A comparison of two Native American Navigator formats: face-to-face and telephone.

Mark B. Dignan, Linda Burhansstipanov, Judy Hariton, Lisa Harjo, Terri Rattler, Rose Lee, Mondi Mason

Research output: Contribution to journalArticlepeer-review

55 Scopus citations


The study was designed to test the relative effectiveness of a Navigator intervention delivered face-to-face or by telephone to urban Native American women. The effectiveness of the intervention was evaluated using a design that included a pretest, random assignment to face-to-face or telephone group, and posttest. The Social Cognitive Theory-based intervention was a tailored education program developed to address individual risk factors for breast cancer. At posttest, self-reported mammograms in the past year increased from 29% to 41.3% in the telephone group and from 34.4% to 45.2% in the face-to-face group. There was no difference in change from pretest to posttest between the telephone and face-to-face groups. Navigators can be effective in increasing adherence to recommendations for screening mammography among urban American Indian women.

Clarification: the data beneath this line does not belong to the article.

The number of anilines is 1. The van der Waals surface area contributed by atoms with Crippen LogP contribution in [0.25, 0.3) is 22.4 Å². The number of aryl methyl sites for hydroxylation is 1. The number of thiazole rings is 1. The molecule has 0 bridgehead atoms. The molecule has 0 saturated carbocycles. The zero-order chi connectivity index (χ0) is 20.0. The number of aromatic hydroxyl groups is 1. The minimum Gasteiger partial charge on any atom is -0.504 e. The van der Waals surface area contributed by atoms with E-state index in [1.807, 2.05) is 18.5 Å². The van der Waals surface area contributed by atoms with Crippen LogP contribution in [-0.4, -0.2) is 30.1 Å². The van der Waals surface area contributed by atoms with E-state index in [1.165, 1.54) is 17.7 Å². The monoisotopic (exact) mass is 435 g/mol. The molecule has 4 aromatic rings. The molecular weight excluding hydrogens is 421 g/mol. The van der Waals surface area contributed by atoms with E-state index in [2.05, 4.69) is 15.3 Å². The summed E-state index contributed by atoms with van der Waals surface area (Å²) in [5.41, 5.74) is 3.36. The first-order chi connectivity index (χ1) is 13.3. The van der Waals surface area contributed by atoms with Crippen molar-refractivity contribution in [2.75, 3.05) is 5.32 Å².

Original languageEnglish
Pages (from-to)28-33
Number of pages6
JournalCancer Control
Volume12 Suppl 2
StatePublished - Nov 2005

ASJC Scopus subject areas

  • Hematology
  • Oncology


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